Extending just west of the national park is the lush Vall de Boí, anchored by the mountain village of Boí. The highlights of the valley are its lovely Romanesque churches, the most remarkable of their kind in Catalunya. In 2000, the churches were designated a World Heritage Site by UNESCO, who described them as “an especially pure and consistent example of Romanesque art in a virtually untouched rural setting”. And it is this setting that leaves the lasting impression – the beautiful simplicity of the early Romanesque architecture is magnified by the utter alpine stillness surrounding them. The churches, all built between the eleventh and fourteenth centuries, were constructed of local materials, like stone, slate and wood – and their most striking features are their elegant belfries which, in the case of Taüll, rises an impressive six storeys. Note that many of the church frescoes are reproductions – though excellent ones, to be sure – because the originals have been moved to MNAC in Barcelona. In addition to the valley’s two finest churches in Taüll, other Romanesque beauties worth a visit are Sant Feliu in Barruera, Nativitat in Durro and Santa Eulàlia in Erill la Vall.
Running roughly parallel to the GR10, which runs on the French side, the GR11 is a network of long-distance hiking trails which traverses the Spanish Pyrenees from one end to the other. Estimated to be about 850–900km in length, it runs from the Golfo de Vizcaya (Bay of Biscay) in the Basque region to the west to Cap de Creus, near Cadaqués in the east. For seasoned trekkers, there is also the HRP (Haute Randonnée Pyrénéenne), which follows a higher and wilder course in the Pyrenees, crisscrossing the Spanish–French border along the way. It runs largely through the Parc National des Pyrenées in France but also takes in parts of the Parc Nacional d’Aigüestortes i Estany de Sant Maurici. In Spain, you can get more general information about the GR routes from the Federación Española de Deportes de Montaña y Escalada (FEDME; Spanish Mountain Sports Federation; wfedme.es), though the website is mostly in Spanish only. Tourist offices, refuges, and many hotels in the Pyrenees can also supply maps, info on accommodation along the route and more.
The journey of the Cremallera de Vall de Núria, most often just known as the cremallera railway (“zipper” in Catalan), built in 1931, is spectacular: the little train follows the rushing Ríu Freser and then, quite suddenly, begins to scale steep mountainsides along stomach-churning switchbacks, from where you’re rewarded with beautiful views of the river and valley far below. Trains depart from the Ribes-Enllaç station, in the southern part of Ribes, daily year-round except November, when it’s closed. In high season (July to mid-Sept, plus winter hols), trains run 10–13 times a day; in low season, it’s around 6–7 times. One-way journey time is 35 minutes; tickets are €21.25 round-trip in high season, €17.75 in low season. For the latest information, visit wvalldenuria.cat or call t972 732 020.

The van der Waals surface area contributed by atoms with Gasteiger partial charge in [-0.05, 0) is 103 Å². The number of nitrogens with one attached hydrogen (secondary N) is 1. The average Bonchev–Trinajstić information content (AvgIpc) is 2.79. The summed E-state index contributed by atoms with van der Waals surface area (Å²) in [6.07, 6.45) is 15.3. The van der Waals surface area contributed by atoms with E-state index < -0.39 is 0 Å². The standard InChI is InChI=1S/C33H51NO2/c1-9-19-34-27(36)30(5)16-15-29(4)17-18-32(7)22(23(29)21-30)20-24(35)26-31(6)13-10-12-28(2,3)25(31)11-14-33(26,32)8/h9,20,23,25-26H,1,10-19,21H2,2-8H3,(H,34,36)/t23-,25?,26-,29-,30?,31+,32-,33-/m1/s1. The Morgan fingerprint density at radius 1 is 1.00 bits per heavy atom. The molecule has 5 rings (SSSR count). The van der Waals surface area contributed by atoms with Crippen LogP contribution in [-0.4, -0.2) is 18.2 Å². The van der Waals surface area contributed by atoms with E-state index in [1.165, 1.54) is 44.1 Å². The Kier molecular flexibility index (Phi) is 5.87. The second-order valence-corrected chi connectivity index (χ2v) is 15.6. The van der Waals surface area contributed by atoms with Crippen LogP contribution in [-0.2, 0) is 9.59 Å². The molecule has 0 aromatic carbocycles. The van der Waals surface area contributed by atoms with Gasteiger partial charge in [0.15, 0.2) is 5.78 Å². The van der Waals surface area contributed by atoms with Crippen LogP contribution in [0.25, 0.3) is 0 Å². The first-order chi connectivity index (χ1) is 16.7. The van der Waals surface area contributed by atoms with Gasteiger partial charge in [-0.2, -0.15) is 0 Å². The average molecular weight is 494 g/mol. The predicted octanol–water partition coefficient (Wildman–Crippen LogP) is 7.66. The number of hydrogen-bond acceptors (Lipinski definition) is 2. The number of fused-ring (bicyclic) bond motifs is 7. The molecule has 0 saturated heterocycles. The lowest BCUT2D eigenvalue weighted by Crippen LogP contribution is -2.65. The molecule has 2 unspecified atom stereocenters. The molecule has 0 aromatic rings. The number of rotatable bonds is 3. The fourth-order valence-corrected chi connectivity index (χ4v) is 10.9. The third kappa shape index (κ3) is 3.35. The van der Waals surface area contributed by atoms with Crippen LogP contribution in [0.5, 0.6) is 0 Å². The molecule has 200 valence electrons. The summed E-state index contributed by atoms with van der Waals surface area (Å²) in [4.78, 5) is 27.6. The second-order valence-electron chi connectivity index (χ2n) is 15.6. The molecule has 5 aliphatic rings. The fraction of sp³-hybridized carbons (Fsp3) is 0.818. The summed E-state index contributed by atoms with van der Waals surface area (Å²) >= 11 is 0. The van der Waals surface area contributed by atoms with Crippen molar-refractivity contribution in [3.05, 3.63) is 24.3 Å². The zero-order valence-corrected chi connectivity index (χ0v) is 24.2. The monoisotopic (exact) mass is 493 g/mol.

Pleasant BERGA, 30km west of Ripoll, is the main town in the comarca of Berguedà. Berga has the usual historical draws – an old town, the remains of a castle – but the reason that it’s on the map, so to speak, is as host of one of Catalunya’s most famous festivals, the Festa del Patum, during Corpus Christi week. During the festival, Berga’s otherwise staid streets fill with parade floats of pagans and fantasy creatures – the famous gegants, devils, dragons spewing fireworks and dragon-slayers – while revellers dance on the sidelines and behind the floats. The festival is said to be named after the sound of the drum, and you’ll hear the crowd chanting “pa-tum, pa-tum!” throughout. If you can’t make it to the festival, you can catch a glimpse of the festival at the simple La Casa de Patum (summer Thurs–Sun 11am–2pm & 6–8pm; winter only open on weekend, same hours; free), which features a video of the festival and various costumes. During Patum, you must book accommodation at least a month in advance.
There’s a good reason the Spanish royal family and other luminaries choose to ski in the Catalan Pyrenees – it’s home to some of the best resorts in Spain. As with most ski regions, often the best way to save is through the package deals offered by many hotels, which include discounts on lift tickets. General prices are €14–24 a day for ski gear (skis, boots, poles), and €26–48 daily for lift passes, with prices varying with the length of time you buy passes for, whether it’s a weekday or the weekend and the quality of the resort. Note, also, that it’s well worth checking ahead to find out the level of snow, especially in the spring.
The Catalan Pyrenees offer a surprising variety of resorts, catering both to first-timers and advanced skiers. Intermediate skiers will find plenty of thrilling terrain at La Masella in La Cerdanya; Boí-Taüll on the western boundary of Aigüestortes; and Baqueira-Beret in the Val d’Aran. The best resorts for newbies and families are Espot Esquí on the eastern boundary of the Parc Nacional de Aigüestortes i Estany de Sant Maurici; and La Molina near La Masella.